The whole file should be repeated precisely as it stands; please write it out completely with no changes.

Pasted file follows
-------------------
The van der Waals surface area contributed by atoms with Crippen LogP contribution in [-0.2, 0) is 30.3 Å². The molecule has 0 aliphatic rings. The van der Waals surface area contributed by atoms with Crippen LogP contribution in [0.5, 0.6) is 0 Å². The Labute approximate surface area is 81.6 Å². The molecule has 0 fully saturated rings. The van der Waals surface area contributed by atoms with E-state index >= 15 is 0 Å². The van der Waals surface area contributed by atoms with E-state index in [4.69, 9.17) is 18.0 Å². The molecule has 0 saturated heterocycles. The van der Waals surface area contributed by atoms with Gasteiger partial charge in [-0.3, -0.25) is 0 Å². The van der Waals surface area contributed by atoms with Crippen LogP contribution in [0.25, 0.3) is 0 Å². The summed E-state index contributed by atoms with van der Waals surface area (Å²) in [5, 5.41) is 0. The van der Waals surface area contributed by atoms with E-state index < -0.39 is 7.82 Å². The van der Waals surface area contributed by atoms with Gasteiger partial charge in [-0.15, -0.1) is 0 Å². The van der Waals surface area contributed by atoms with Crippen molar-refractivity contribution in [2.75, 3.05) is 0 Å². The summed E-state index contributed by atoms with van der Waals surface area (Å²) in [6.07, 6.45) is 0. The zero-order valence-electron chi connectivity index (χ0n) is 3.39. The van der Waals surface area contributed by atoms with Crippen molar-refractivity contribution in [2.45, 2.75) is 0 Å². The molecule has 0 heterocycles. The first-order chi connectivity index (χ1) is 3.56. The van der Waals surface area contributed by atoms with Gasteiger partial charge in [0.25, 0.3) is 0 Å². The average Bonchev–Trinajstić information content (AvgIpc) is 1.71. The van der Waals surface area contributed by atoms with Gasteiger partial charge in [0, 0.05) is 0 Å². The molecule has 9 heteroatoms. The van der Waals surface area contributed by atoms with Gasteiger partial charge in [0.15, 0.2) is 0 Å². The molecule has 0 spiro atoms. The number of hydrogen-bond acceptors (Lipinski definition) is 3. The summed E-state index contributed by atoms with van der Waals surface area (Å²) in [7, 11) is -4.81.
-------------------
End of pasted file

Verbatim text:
The van der Waals surface area contributed by atoms with Crippen LogP contribution in [-0.2, 0) is 30.3 Å². The molecule has 0 aliphatic rings. The van der Waals surface area contributed by atoms with Crippen LogP contribution in [0.5, 0.6) is 0 Å². The Labute approximate surface area is 81.6 Å². The molecule has 0 fully saturated rings. The van der Waals surface area contributed by atoms with E-state index >= 15 is 0 Å². The van der Waals surface area contributed by atoms with E-state index in [4.69, 9.17) is 18.0 Å². The molecule has 0 saturated heterocycles. The van der Waals surface area contributed by atoms with Gasteiger partial charge in [-0.3, -0.25) is 0 Å². The van der Waals surface area contributed by atoms with Crippen LogP contribution in [0.25, 0.3) is 0 Å². The summed E-state index contributed by atoms with van der Waals surface area (Å²) in [5, 5.41) is 0. The van der Waals surface area contributed by atoms with E-state index < -0.39 is 7.82 Å². The van der Waals surface area contributed by atoms with Gasteiger partial charge in [-0.15, -0.1) is 0 Å². The van der Waals surface area contributed by atoms with Crippen molar-refractivity contribution in [2.75, 3.05) is 0 Å². The summed E-state index contributed by atoms with van der Waals surface area (Å²) in [6.07, 6.45) is 0. The zero-order valence-electron chi connectivity index (χ0n) is 3.39. The van der Waals surface area contributed by atoms with Crippen molar-refractivity contribution in [2.45, 2.75) is 0 Å². The molecule has 0 heterocycles. The first-order chi connectivity index (χ1) is 3.56. The van der Waals surface area contributed by atoms with Gasteiger partial charge in [0.25, 0.3) is 0 Å². The average Bonchev–Trinajstić information content (AvgIpc) is 1.71. The van der Waals surface area contributed by atoms with Gasteiger partial charge in [0, 0.05) is 0 Å². The molecule has 9 heteroatoms. The van der Waals surface area contributed by atoms with Gasteiger partial charge in [0.15, 0.2) is 0 Å². The molecule has 0 spiro atoms. The number of hydrogen-bond acceptors (Lipinski definition) is 3. The summed E-state index contributed by atoms with van der Waals surface area (Å²) in [7, 11) is -4.81.